A couple of weeks ago, we went to the American Visionary Art Museum in Baltimore for the first time. The museum features "outsider" art—art made, primarily, by people without formal training but with an intense need to create something unique or beautiful or visionary.
There were many things I loved at the museum, especially: the mesmerizing, kaleidoscopic paintings of Eugene Von Bruenchenhein, a baker who made paintings on his kitchen table after-hours (one of his paintings is shown above); the memoir paintings of Russian prince Andrew Romanoff, made entirely on shrinky dinks; and tiny paintings and sculptures selected from Richard McMahon's ongoing mini museum project.
But the exhibit that gave me the most pause was a block of bizarre crocheted pieces in the middle of the floor—a headpiece that looked like it was made for an alien, a striped, rainbow-colored coat, and more neutral-colored hats, all done with incredibly precise needlework. The plaque next to them said they were done by Deborah Berger, an autistic woman who was a knitting prodigy. Berger lived in New Orleans and worked as an artist's model by day, then came home and knitted nonstop for hours. After Berger died, her family threw out all her pieces, but someone from a New Orleans arts council rescued some of them.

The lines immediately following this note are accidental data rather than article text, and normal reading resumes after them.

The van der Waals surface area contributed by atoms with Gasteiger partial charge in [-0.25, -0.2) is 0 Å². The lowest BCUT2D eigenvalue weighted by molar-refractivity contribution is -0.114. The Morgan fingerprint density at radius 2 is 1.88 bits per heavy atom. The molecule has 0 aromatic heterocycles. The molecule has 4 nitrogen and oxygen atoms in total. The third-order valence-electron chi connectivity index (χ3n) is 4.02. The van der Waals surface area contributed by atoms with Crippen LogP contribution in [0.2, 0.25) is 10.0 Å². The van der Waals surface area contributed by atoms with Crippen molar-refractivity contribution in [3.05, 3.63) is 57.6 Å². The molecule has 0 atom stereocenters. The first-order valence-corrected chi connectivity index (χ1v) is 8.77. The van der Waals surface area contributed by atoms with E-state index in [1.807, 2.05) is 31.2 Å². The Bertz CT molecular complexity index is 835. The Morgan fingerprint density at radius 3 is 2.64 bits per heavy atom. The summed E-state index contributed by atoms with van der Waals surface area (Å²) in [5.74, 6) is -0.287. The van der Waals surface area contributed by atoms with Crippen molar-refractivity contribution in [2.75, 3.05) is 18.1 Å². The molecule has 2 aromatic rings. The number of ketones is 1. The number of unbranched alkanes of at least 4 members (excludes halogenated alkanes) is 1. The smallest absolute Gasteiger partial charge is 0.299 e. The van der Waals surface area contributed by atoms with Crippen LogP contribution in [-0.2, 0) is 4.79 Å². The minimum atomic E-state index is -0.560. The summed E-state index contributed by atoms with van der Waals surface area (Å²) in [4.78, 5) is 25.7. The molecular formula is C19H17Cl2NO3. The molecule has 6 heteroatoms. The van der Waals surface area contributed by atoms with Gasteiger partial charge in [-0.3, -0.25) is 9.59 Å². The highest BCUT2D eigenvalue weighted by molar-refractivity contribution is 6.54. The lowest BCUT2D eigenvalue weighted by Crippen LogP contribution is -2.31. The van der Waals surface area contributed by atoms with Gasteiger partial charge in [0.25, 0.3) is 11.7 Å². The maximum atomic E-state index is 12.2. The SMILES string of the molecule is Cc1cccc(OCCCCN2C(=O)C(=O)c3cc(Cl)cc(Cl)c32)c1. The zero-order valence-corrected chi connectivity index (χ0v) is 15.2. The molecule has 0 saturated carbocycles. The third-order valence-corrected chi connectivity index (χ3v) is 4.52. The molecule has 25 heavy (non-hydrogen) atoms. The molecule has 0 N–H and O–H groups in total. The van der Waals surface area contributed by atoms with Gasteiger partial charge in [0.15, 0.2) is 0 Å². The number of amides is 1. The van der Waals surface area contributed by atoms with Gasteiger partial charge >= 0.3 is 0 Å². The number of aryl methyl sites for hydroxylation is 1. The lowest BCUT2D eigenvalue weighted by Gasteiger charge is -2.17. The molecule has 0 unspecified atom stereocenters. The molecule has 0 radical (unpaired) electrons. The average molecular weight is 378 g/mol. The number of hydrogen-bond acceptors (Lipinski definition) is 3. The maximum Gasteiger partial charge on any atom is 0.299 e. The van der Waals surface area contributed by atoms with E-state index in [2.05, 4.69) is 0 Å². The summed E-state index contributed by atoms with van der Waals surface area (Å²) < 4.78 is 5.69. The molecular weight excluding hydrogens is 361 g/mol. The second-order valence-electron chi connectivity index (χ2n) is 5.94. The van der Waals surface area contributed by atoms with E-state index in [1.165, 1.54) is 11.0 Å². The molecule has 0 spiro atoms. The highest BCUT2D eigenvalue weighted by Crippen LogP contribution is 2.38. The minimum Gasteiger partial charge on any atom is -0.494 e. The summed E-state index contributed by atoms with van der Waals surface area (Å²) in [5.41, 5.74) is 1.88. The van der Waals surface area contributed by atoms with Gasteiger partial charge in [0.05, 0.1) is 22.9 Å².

Unlike the other artists I've described in this post, I cannot find a picture or even a description of Berger on the Internet. As far as I know, the most visible trace of her existence is on that block of wood in a museum in Baltimore. AVAM doesn't allow photos indoors, so I cannot show you what they look like (which is why Von Bruenchenhein's painting is shown above).
When she sat alone in her apartment, knitting furiously, was this her intention? Is a museum the ultimate destination, the best possible place for her work? Yes, probably, but still there's something a little lonely about it. One wishes that one of her subdued hats would grace the head of a distant cousin or great niece, that her family had wished to keep some part of Aunt Deborah's weird and wonderful art for themselves.
After I wrote this post, AVAM sent a short biography of Berger and photos of her work. See addendum post for September 17, 2010.